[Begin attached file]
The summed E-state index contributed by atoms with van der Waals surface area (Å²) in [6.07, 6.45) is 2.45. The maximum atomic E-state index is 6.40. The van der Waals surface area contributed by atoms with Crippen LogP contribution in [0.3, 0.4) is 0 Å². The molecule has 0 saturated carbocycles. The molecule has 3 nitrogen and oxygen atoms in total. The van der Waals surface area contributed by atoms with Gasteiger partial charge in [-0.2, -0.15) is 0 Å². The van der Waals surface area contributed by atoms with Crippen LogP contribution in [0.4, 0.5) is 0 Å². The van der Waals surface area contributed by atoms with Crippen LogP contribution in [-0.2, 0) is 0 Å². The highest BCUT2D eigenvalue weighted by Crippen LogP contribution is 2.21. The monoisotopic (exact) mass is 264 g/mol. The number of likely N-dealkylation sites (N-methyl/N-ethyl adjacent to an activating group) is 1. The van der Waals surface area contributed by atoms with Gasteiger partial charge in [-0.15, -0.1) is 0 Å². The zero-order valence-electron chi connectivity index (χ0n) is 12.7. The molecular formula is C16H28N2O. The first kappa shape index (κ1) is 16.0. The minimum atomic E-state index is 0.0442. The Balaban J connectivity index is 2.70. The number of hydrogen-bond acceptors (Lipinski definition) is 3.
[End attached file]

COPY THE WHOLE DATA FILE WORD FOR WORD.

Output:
The summed E-state index contributed by atoms with van der Waals surface area (Å²) in [6.07, 6.45) is 2.45. The maximum atomic E-state index is 6.40. The van der Waals surface area contributed by atoms with Crippen LogP contribution in [0.3, 0.4) is 0 Å². The molecule has 0 saturated carbocycles. The molecule has 3 nitrogen and oxygen atoms in total. The van der Waals surface area contributed by atoms with Gasteiger partial charge in [-0.2, -0.15) is 0 Å². The van der Waals surface area contributed by atoms with Crippen LogP contribution in [0.4, 0.5) is 0 Å². The van der Waals surface area contributed by atoms with Crippen LogP contribution in [-0.2, 0) is 0 Å². The highest BCUT2D eigenvalue weighted by Crippen LogP contribution is 2.21. The monoisotopic (exact) mass is 264 g/mol. The number of likely N-dealkylation sites (N-methyl/N-ethyl adjacent to an activating group) is 1. The van der Waals surface area contributed by atoms with Gasteiger partial charge in [-0.15, -0.1) is 0 Å². The zero-order valence-electron chi connectivity index (χ0n) is 12.7. The molecular formula is C16H28N2O. The first kappa shape index (κ1) is 16.0. The minimum atomic E-state index is 0.0442. The Balaban J connectivity index is 2.70. The number of hydrogen-bond acceptors (Lipinski definition) is 3.